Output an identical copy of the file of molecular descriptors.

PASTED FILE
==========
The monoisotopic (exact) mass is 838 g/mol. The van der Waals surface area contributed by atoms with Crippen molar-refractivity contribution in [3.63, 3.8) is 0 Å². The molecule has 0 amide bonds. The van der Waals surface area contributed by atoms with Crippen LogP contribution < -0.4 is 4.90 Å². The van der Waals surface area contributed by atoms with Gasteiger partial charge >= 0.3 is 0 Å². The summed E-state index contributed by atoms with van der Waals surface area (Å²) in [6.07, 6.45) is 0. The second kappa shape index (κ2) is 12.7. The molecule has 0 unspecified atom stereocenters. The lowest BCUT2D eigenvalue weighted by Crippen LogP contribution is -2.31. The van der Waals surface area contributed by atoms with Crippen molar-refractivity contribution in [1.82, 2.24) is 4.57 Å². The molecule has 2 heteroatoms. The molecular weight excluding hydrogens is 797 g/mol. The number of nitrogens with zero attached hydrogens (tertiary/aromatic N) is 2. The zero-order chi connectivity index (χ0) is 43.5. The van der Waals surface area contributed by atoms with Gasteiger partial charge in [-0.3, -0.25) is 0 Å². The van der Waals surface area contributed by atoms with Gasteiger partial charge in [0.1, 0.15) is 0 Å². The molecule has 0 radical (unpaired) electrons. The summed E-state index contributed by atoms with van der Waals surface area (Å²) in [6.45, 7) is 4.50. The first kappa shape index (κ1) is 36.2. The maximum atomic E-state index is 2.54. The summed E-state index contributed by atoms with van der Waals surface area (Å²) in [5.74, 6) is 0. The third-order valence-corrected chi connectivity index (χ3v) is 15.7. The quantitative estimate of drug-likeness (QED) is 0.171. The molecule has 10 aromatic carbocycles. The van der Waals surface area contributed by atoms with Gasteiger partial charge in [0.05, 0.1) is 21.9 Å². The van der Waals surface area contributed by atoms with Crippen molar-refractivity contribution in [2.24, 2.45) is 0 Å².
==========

The monoisotopic (exact) mass is 838 g/mol. The van der Waals surface area contributed by atoms with Crippen molar-refractivity contribution in [3.63, 3.8) is 0 Å². The molecule has 0 amide bonds. The van der Waals surface area contributed by atoms with Crippen LogP contribution < -0.4 is 4.90 Å². The van der Waals surface area contributed by atoms with Gasteiger partial charge >= 0.3 is 0 Å². The summed E-state index contributed by atoms with van der Waals surface area (Å²) in [6.07, 6.45) is 0. The second kappa shape index (κ2) is 12.7. The molecule has 0 unspecified atom stereocenters. The lowest BCUT2D eigenvalue weighted by Crippen LogP contribution is -2.31. The van der Waals surface area contributed by atoms with Crippen molar-refractivity contribution in [1.82, 2.24) is 4.57 Å². The molecule has 2 heteroatoms. The molecular weight excluding hydrogens is 797 g/mol. The number of nitrogens with zero attached hydrogens (tertiary/aromatic N) is 2. The zero-order chi connectivity index (χ0) is 43.5. The van der Waals surface area contributed by atoms with Gasteiger partial charge in [-0.3, -0.25) is 0 Å². The van der Waals surface area contributed by atoms with Gasteiger partial charge in [0.1, 0.15) is 0 Å². The molecule has 0 radical (unpaired) electrons. The summed E-state index contributed by atoms with van der Waals surface area (Å²) in [6.45, 7) is 4.50. The first kappa shape index (κ1) is 36.2. The maximum atomic E-state index is 2.54. The summed E-state index contributed by atoms with van der Waals surface area (Å²) in [5.74, 6) is 0. The third-order valence-corrected chi connectivity index (χ3v) is 15.7. The quantitative estimate of drug-likeness (QED) is 0.171. The molecule has 10 aromatic carbocycles. The van der Waals surface area contributed by atoms with Gasteiger partial charge in [0.05, 0.1) is 21.9 Å². The van der Waals surface area contributed by atoms with Crippen molar-refractivity contribution in [2.24, 2.45) is 0 Å².